Research from 32 cities around the world has revealed that people are, on average, walking 10% faster than they did just 12 years ago. Psychologists believe that this trend indicates a culture built on immediacy; patience is suddenly not such a virtue.
Short deadlines and long working hours have made the ability to multi-task a valuable commodity, both at home and at work – especially when we have so many means of rapid-fire communication while being entertained.
The first “fast” revolution started in the 50s – it revamped the whole food serving industry, and the trend is still seen today. Consumers are still clearly in love with fast food; they spent almost $200 billion on it in 2012, in the US alone. This category is still the strongest in the global consumer food servicing industry. 7 of the top 10 brands are within the fast food category, and according to Euromonitor, it continues to be a major focus of global innovation.
The world is undoubtedly becoming a faster place every day – consumers demand more than before, while simultaneously losing their attention more and more easily.
The “fast” concept has also taken off in the fashion retail industry, transforming operations from a product-driven concept based on a manufacturing “quick response” model in the 80s, to a market-based model of “fast fashion” in the late 90s. Zara has been at the forefront of this fashion retail revolution and the brand has almost become synonymous with the term. It re-engineered and streamlined the retail operation and supply chain to minimize stock numbers and reduce the product life cycle.
The emergence of fast fashion has created the trend for fashionable, affordably priced clothes, offered in a shorter production lead-time, and has cultivated a greater sense of urgency of purchase. But the length of time consumers spend with the brand and its product is consequently shortened.
“Fast” tremendously influences the way we receive and collect information; in order to get consumers’ attention, brands need to think about how to operate in real time and, today, digital has provided the opportunity to do so more than ever.
Oreo is one of the brands who has risen to the challenge of crafting a creative, “fast” campaign, and recently gained global attention following the success of its last minute ad during the Super Bowl blackout. As the lights went out and electricians scrambled to get them back on, the company rushed out a timely blackout ad via Twitter with the caption “Power out? No problem” reminding Oreo eaters that you can “dunk in the dark.” The timeliness and pithiness made the pitch funnier, more effective and undoubtedly millions of dollars cheaper than Oreo’s actual Super Bowl commercial.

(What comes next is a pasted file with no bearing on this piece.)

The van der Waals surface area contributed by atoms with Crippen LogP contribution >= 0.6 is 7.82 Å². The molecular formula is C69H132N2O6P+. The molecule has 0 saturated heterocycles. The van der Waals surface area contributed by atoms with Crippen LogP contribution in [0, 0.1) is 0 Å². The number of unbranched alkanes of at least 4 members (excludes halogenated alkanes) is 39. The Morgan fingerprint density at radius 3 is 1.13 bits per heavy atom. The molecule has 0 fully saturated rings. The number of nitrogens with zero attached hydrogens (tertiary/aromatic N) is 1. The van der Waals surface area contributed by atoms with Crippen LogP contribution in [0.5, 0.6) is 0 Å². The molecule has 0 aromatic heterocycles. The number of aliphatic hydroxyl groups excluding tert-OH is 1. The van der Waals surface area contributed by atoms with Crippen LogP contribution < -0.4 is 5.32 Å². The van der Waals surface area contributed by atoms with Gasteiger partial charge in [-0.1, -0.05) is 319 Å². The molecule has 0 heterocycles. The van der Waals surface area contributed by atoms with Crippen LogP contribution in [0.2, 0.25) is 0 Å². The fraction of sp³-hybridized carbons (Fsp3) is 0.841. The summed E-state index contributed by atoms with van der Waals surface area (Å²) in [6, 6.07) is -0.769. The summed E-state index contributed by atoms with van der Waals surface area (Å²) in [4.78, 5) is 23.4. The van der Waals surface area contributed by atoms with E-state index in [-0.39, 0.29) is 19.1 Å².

The creative went viral across Twitter like wildfire, and has been re-tweeted more than 14,000 times. Oreo posted the same image to their Facebook page and received more than 20,000 likes.
“It’s not necessarily about developing creative in real time. It’s about having a creative approach that allows you to operate in real time. Whether it’s actually creating an image, like we did for Oreo’s “Dunk in the Dark,” or being able to participate in conversations in real time,” suggested Bonin Bough, the Vice President of Global Media and Consumer Engagement, Mondelez International.
However, brands have to pay 100% attention to real time marketing, as it has the potential to be disastrous if not handled carefully. McDonald’s Singapore has apologized for its “PSI” advertisement (Peak Sauce Index) to its consumers which some felt was tasteless when it was published in The Straits Times on 20th June 2013. (The advertisement, which carried the sentence “Today’s Peak Sauce Index is looking deliciously high”, was published the day Singapore experienced its worst day of haze.) If the advertisement had been used when the Pollutant Standard Index (PSI) first came up, the joke might have worked. But when the PSI hit 300, it was not a joke any more.
Brands nowadays are putting a lot of effort into improving their images on digital platforms and creating content that fans will like and share. But is their creative process happening in real time? They need to re-think their communications’ team structure: the current model usually requires rounds of approvals and “focus-grouping”, which makes brands fail to participate in real time digital activities.
Once brands have learned to be fast, like answering within 24 hours, speaking in 140 characters, being on the first page of search engines, then they will see new challenges that arise. More so, they need to learn how to take advantage of real time insights and data.
“If it’s older than three hours, it’s not real time,” said Noah Brier, co-founder of Percolate. “Being a real-time marketer is being relevant within the day.”